Today's Headlines and Commentary

Today’s Headlines and Commentary

By Ajay Sarma, Christiana Wayne
Friday, June 18, 2021, 2:18 PM

President Biden signed a bill declaring Juneteenth to be a federal holiday after it made its way through Congress with minimal opposition, reports the New York Times. Because June 19 is on Saturday this year, Thursday’s signing made Friday the first federal Juneteenth holiday. Juneteenth celebrates June 19, 1865, when Maj. Gen. Gordon Granger issued General Order No. 3 in Texas, proclaiming that “all slaves are free” per the Emancipation Proclamation. This event is widely considered to mark the end of slavery in the United States. Biden expressed that Juneteenth, the first federal holiday recognized after Martin Luther King Day in 1983, holds “profound weight and profound power” and provides an opportunity for reflection.

European Union officials added the U.S. to a list of countries considered epidemiologically safe on Friday, writes the New York Times. The decision means that EU member states are advised to allow even unvaccinated Americans to enter their countries, provided they can produce a negative PCR test for a coronavirus infection. While the EU cannot compel its member states to allow Americans to enter, countries including Germany, Greece, Italy and Spain have already begun to welcome American tourists or have announced plans to do so soon.

Staff at the U.S. Embassy in Kabul are under lockdown after a coronavirus outbreak, according to the Washington Post. The outbreak comes amid a sharp rise in coronavirus cases in Afghanistan during the past month and the withdrawal of U.S. forces from the country, which has added to the strain on resources for American personnel. The American Foreign Service Association, a union representing American diplomats, says 114 employees of the embassy in Kabul have been infected. State Department spokesman Ned Price revealed that 95 percent of those infected were partially vaccinated or unvaccinated, despite having had access to vaccinations in recent months.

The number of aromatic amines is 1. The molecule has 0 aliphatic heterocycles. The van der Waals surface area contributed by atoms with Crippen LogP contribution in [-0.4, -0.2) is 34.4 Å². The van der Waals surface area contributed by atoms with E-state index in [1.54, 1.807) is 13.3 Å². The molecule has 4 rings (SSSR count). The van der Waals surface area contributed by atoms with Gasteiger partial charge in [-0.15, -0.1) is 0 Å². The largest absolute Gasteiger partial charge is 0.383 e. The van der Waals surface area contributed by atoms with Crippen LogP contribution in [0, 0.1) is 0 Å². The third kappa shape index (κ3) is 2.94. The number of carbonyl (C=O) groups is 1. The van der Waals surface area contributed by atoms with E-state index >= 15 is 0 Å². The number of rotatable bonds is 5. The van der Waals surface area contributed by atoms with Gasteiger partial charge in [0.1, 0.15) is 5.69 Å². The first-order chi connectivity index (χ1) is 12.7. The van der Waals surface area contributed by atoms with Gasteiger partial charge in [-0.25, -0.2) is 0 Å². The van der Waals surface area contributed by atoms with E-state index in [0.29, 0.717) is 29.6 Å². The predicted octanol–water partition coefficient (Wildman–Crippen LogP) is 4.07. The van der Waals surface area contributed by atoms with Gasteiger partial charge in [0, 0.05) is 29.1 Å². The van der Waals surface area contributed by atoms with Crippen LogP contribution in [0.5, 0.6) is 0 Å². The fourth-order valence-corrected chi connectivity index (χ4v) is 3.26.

Iranians vote on Friday to elect a new president, according to the Wall Street Journal. The race is between conservative Ebrahim Raisi and centrist Abdolnaser Hemmati. Raisi, the country’s chief justice, is the front-runner, known for his relationship with Iran’s Revolutionary Guard and Supreme Leader Ali Khamenei. Because millions of liberal Iranians are boycotting the election due to disqualification of nearly all nonconservative candidates, Raisi is expected to win easily.

Israeli airstrikes hit several targets in Gaza for the second time in three days, reports the New York Times. The Israeli Army said it targeted military compounds and a rocket launch site in the city. The attacks come after Hamas sent incendiary balloons into Israeli farmland for the third day in a row. No one was injured in the attacks, but they signal the possible return of conflict after the two groups signed a ceasefire following an 11-day air war last month.

North Korean leader Kim Jong-Un said his country must prepare for “dialogue and confrontation” with the U.S., writes the BBC. This statement is the first time Kim has directly referenced the Biden administration. Kim’s government had previously not responded to the administration’s diplomatic communication.

ICYMI: Yesterday on Lawfare

Jen Patja Howell shared an episode of the Arbiters of Truth series of the Lawfare Podcast in which Evelyn Douek and Quinta Jurecic spoke to Bobby Chesney about Trump administration actions targeting TikTok and what Biden’s latest executive orders have in store for the app. 

Eric Halliday and Rachael Hanna summarized the U.S. Court of Appeals for the Fourth Circuit decision in El-Hady v. Kable, in which the court upheld the constitutionality of the FBI’s Terrorism Screening Database. 

Rasheed Griffith analyzed the sources of Chinese influence and power in the Carribean.

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